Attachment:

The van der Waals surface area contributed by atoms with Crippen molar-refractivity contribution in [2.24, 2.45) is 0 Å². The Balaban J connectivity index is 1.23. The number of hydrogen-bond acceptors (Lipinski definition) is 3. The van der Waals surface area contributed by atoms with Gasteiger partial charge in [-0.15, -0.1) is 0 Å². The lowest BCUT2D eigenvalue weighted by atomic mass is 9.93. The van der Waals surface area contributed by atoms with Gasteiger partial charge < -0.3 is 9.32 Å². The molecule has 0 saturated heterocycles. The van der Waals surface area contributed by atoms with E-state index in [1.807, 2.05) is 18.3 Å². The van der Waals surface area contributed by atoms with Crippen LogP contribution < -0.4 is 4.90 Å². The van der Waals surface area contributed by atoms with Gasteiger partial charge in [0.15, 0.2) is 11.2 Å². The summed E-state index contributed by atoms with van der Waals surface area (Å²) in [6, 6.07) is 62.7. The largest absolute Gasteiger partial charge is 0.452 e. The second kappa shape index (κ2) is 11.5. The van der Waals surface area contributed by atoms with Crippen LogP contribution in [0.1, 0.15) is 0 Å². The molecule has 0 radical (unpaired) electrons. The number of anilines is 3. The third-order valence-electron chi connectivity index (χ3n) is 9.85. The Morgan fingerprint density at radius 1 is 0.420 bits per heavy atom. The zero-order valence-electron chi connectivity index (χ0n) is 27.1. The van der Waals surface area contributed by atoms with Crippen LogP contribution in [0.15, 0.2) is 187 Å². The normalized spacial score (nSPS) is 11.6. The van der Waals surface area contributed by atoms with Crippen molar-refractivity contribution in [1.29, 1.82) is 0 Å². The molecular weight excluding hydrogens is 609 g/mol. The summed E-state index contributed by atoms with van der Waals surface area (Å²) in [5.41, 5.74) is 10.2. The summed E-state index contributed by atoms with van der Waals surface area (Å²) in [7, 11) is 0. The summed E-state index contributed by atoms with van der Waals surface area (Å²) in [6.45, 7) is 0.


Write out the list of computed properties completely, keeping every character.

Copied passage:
The van der Waals surface area contributed by atoms with Crippen molar-refractivity contribution in [2.24, 2.45) is 0 Å². The Balaban J connectivity index is 1.23. The number of hydrogen-bond acceptors (Lipinski definition) is 3. The van der Waals surface area contributed by atoms with Gasteiger partial charge in [-0.15, -0.1) is 0 Å². The lowest BCUT2D eigenvalue weighted by atomic mass is 9.93. The van der Waals surface area contributed by atoms with Gasteiger partial charge < -0.3 is 9.32 Å². The molecule has 0 saturated heterocycles. The van der Waals surface area contributed by atoms with E-state index in [1.807, 2.05) is 18.3 Å². The van der Waals surface area contributed by atoms with Crippen LogP contribution < -0.4 is 4.90 Å². The van der Waals surface area contributed by atoms with Gasteiger partial charge in [0.15, 0.2) is 11.2 Å². The summed E-state index contributed by atoms with van der Waals surface area (Å²) in [6, 6.07) is 62.7. The largest absolute Gasteiger partial charge is 0.452 e. The second kappa shape index (κ2) is 11.5. The van der Waals surface area contributed by atoms with Crippen LogP contribution in [0.1, 0.15) is 0 Å². The molecule has 0 radical (unpaired) electrons. The number of anilines is 3. The third-order valence-electron chi connectivity index (χ3n) is 9.85. The Morgan fingerprint density at radius 1 is 0.420 bits per heavy atom. The zero-order valence-electron chi connectivity index (χ0n) is 27.1. The van der Waals surface area contributed by atoms with Crippen LogP contribution in [0.15, 0.2) is 187 Å². The normalized spacial score (nSPS) is 11.6. The van der Waals surface area contributed by atoms with Crippen molar-refractivity contribution in [1.29, 1.82) is 0 Å². The molecular weight excluding hydrogens is 609 g/mol. The summed E-state index contributed by atoms with van der Waals surface area (Å²) in [5.41, 5.74) is 10.2. The summed E-state index contributed by atoms with van der Waals surface area (Å²) in [7, 11) is 0. The summed E-state index contributed by atoms with van der Waals surface area (Å²) in [6.45, 7) is 0.